Examining the quality of maternal and newborn healthcare delivery in an African city – the case of Kampala, Uganda

Project Details


Background: Maternal and Newborn health (MNH) indicators in Uganda remain below national and global targets. This has been attributed to health system bottlenecks that have hindered effective and equitable coverage of life-saving interventions. Urban areas not only harbor vulnerable and marginalized populations, but also experience unique system challenges that limit availability and accessibility to healthcare to all urban residents. Consequently, despite presumed advantages, MNH outcomes remain poor. There’s increasing effort to improve health outcomes in Kampala city through implementation of targeted interventions. However, evidence on how high-quality care can be delivered in Uganda’s urban areas is inadequate to inform planning or policy design for universal and equitable coverage. This study seeks to examine the quality of MNH care delivery in Kampala by: 1) determining the level and patterns of maternal and neonatal mortality and associated factors; 2) exploring how management and governance for health contribute to MNH care delivery and outcomes; 3) assessing pathways to MNH care utilized by women in Kampala; 4) assessing MNH service packages provided in Kampala and the service delivery mechanisms; and 5) evaluating the feasibility and cost of selected MNH interventions/models being implemented in Kampala.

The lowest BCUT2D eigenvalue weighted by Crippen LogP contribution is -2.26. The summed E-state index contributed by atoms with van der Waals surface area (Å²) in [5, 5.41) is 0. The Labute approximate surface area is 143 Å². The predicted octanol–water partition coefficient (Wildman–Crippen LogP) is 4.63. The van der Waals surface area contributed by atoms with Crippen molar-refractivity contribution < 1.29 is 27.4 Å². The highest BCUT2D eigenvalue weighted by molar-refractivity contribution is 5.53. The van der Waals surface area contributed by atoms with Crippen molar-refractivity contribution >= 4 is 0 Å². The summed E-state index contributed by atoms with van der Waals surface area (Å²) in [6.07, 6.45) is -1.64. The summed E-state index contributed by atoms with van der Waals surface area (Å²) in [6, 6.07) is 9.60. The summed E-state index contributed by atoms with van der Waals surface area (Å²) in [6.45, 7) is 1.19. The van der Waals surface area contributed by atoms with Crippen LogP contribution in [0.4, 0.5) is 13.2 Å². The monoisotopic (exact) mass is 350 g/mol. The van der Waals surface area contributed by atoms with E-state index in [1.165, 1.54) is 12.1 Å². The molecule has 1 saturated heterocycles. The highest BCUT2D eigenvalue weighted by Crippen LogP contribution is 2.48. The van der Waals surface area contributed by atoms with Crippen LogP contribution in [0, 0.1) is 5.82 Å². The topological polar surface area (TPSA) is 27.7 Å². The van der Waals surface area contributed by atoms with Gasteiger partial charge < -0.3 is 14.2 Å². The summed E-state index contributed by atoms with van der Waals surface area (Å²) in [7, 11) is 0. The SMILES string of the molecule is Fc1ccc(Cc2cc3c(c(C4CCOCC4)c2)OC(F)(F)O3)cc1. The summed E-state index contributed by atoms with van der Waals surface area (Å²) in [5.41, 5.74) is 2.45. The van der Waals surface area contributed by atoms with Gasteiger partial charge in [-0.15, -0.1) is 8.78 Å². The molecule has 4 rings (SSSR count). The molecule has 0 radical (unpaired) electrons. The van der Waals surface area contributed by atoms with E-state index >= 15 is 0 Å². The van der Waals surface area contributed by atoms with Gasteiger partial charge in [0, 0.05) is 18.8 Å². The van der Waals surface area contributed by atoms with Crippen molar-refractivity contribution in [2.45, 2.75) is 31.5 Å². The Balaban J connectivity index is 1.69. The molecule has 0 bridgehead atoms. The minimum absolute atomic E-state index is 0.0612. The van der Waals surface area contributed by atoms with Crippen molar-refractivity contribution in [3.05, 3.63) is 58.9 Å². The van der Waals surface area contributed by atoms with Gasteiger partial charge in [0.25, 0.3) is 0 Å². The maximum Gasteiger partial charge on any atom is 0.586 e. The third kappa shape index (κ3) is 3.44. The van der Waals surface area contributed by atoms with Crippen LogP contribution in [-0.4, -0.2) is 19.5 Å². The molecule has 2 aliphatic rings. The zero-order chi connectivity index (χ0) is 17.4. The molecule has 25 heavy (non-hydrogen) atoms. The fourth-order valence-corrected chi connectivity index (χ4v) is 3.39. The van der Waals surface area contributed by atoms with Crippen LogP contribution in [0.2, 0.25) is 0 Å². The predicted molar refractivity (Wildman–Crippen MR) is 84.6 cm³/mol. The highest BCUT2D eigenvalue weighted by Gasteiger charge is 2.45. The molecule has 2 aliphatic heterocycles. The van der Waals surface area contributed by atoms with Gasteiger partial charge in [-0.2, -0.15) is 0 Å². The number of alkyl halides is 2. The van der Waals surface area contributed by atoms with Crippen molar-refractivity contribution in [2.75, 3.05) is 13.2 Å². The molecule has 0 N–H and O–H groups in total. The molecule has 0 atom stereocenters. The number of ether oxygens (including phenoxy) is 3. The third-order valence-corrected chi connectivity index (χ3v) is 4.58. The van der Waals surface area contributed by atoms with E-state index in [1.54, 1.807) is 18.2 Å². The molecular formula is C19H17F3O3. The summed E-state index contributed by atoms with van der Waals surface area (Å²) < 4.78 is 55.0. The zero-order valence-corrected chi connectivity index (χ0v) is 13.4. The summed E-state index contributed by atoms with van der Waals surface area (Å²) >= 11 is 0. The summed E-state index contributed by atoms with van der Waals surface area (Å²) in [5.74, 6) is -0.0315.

Methodology: An observational cross-sectional design combined with a collective case study design will be used, guided by the complex adaptive systems theory. The study will begin with a comprehensive desk review of literature on MNH and service delivery in urban areas in general and Kampala in particular. Following this, phased data collection will be done using quantitative (health facility assessment and women survey) and qualitative (key informant interviews, in-depth interviews, focus group discussions) methods in line with the study’s objectives. Quantitative data will be analyzed using STATA. Univariate (descriptive), bivariate and multivariate logistic regression analyses will be performed. Other planned techniques include time series analysis and pathway analysis. Thematic analysis will be used for qualitative data using NVIVO. Ethical considerations include ethical approval by Institutional Review Board of the Institute of Tropical Medicine and the Uganda National Council for Science and Technology, administrative clearance from Kampala Capital City Authority and targeted divisions, as well as written informed consent.
Expected results: The research is expected to contribute to urban health policy, service delivery design and implementation research on how to optimize delivery of MNH services to achieve universal coverage and improve outcomes within the urban context. I also expect to derive lessons that can be useful to other urban settings.
Effective start/end date1/01/2131/12/24

IWETO expertise domain

  • B680-public-health


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